Clashes as Malaysians rally for clean elections

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Malaysian police fired teargas and water cannon Saturday as thousands of protesters took to the streets of the capital to demand sweeping electoral reforms ahead of widely expected polls.
Protesters marched to Independence Square in central Kuala Lumpur, defying a lockdown and a ban on gatherings in the area that had raised questions about a pledge by Prime Minister Najib Razak to expand civil liberties.
The otherwise peaceful rally was disrupted when hundreds of protesters angry at being denied access to the square trampled razor wire, pushed aside barricades and were met with teargas and chemical-laced water.
National police spokesman Ramli Yoosuf said at least 222 people were arrested but expected the figure to rise.
The fracas marked the second straight year that police clashed with a pro-democracy rally organised by the election reform pressure group Bersih. A protest march last year was crushed by police with 1,600 people arrested.
Bersih and the political opposition are demanding far-reaching reforms by Najib to end what they say has been decades of manipulation by the ruling coalition aimed at keeping itself in power. “The message we are sending to Najib is that we must have clean elections!” opposition leader Anwar Ibrahim shouted to a crowd just before the clashes began.
Najib denied any electoral bias. “We do not want to be elected through cheating. We are a government chosen by the people,” the official Bernama news agency quoted him as saying.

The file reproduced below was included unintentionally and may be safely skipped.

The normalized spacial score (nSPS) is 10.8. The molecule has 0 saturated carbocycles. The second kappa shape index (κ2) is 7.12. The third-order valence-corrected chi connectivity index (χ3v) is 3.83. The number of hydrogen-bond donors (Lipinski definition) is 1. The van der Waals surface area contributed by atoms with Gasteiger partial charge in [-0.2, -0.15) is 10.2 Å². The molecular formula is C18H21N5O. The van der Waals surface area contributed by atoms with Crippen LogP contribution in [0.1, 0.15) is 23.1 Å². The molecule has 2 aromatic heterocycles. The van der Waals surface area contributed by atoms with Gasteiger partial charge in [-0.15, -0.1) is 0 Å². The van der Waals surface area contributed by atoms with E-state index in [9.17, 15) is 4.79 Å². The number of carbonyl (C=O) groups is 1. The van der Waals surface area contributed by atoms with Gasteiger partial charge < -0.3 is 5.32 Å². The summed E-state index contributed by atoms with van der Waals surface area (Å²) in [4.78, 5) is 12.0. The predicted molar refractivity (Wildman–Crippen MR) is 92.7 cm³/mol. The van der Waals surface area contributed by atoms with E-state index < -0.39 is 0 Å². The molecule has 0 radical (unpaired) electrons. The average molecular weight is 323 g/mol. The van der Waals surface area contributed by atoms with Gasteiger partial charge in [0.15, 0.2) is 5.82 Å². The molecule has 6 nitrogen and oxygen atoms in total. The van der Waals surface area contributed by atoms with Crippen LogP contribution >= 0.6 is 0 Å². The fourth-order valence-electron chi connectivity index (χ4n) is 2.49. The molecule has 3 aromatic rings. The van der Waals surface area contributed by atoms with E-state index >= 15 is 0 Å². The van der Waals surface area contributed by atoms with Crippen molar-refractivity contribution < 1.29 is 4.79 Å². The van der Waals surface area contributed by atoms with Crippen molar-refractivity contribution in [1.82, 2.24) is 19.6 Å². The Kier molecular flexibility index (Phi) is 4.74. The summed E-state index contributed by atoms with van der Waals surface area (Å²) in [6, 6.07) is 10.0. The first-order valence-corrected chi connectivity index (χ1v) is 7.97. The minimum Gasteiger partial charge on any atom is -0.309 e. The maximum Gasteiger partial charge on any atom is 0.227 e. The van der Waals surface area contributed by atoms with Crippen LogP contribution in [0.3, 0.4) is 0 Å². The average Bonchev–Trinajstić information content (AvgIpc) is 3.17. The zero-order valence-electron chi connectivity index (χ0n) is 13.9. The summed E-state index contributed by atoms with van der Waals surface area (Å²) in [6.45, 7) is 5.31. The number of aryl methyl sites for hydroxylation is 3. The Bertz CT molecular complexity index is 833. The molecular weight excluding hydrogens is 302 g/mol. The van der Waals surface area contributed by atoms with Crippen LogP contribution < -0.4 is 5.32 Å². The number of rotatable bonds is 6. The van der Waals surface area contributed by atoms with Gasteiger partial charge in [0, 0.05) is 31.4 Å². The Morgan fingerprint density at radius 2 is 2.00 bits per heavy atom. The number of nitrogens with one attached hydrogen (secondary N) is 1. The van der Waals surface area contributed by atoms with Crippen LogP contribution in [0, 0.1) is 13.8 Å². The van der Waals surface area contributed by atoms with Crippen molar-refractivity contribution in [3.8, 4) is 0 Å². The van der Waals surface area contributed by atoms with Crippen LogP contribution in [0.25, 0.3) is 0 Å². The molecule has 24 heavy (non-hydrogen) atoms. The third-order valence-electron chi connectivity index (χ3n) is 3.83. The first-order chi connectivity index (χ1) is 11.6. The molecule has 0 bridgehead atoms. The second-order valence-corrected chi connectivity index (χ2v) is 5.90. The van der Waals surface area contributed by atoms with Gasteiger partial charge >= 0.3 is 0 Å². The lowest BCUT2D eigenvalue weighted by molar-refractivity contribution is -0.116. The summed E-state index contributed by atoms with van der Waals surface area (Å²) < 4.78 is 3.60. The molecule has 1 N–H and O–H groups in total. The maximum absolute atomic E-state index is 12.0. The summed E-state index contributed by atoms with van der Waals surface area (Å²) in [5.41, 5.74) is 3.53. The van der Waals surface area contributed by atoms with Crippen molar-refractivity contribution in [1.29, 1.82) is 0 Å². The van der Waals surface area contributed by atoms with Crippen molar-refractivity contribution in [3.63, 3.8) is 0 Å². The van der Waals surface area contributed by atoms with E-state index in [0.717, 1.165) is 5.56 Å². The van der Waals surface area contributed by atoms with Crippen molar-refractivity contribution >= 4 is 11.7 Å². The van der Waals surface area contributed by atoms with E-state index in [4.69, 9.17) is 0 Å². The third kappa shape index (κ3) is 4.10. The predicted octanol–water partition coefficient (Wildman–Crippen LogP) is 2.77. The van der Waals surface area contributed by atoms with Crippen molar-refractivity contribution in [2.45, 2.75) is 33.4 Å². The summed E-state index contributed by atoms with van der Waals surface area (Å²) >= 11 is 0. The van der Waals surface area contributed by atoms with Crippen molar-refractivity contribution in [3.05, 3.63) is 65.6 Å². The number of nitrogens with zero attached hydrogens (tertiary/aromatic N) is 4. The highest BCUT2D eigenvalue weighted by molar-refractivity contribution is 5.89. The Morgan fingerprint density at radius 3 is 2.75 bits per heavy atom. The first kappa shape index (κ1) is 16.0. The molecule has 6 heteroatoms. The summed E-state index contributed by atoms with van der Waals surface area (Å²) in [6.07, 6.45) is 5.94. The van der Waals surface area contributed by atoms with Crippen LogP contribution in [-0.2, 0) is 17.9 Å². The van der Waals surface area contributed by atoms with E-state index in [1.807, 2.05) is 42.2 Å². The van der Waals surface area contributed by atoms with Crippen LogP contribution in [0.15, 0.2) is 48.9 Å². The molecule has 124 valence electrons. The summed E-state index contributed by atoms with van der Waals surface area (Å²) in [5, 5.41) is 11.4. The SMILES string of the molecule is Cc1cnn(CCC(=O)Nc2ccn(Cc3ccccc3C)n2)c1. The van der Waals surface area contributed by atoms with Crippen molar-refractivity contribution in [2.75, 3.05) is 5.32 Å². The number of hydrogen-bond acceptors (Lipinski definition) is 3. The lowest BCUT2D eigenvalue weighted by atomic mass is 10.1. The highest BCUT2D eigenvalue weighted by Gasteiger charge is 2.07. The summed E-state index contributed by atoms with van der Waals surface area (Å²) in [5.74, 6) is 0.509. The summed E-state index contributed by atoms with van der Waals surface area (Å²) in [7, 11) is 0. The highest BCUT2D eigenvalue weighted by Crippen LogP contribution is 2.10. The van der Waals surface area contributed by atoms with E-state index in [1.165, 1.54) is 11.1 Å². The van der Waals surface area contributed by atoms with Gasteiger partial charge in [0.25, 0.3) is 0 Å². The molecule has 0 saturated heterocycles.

Bersih demands a thorough vetting of the voter roll following revelations of widespread phantom or duplicate voter registrations, a complete overhaul of the national Election Commission, which it accuses of bias, and other reforms.
Criticism of the harsh response to last year’s rally stung Najib, who shortly afterward implemented a series of political reform steps to shore up voter support. But he faces fresh criticism after the government banned rallying at the square and allegations of harassment of activists in recent days.
“Despite all the talk of ‘reform’ over the past year, we’re seeing a repeat of repressive actions by a government that does not hesitate to use force when it feels its prerogatives are challenged,” Human Rights Watch said in response to the clashes at the square.
Home Minister Hishammuddin Hussein said “despite claims to the contrary, the government fully respects peoples’ right to peaceful protest”. “Overall… this afternoon’s protest passed off without major incident,” he said in a statement.
Police estimated at least 30,000 people participated in the rally, while independent Malaysian media put the number at more than twice that. As white teargas smoke filled the air and drifted down nearby streets, riot police quickly forced back the protesters who had entered the square and regained control.
Nearby, protesters retaliated by throwing empty water bottles at police. An AFP reporter saw a police car that had been turned on its side and its windshield smashed, with streaks of blood visible on the pavement.
“We want peace, we want justice for our country. We don’t want to make any trouble,” said housewife Carmen Yap, 42, her eyes watering and bloodshot from the teargas. The crowd had mostly dispersed by late afternoon.
Protesters, many dressed in the yellow of the Bersih clean-election movement — Bersih means “clean” in Malay — had marched toward the square but were thwarted by a lockdown that included about 2,000 armed police.
After last year’s rally was crushed, public outrage moved Najib to set up a panel to explore electoral reforms.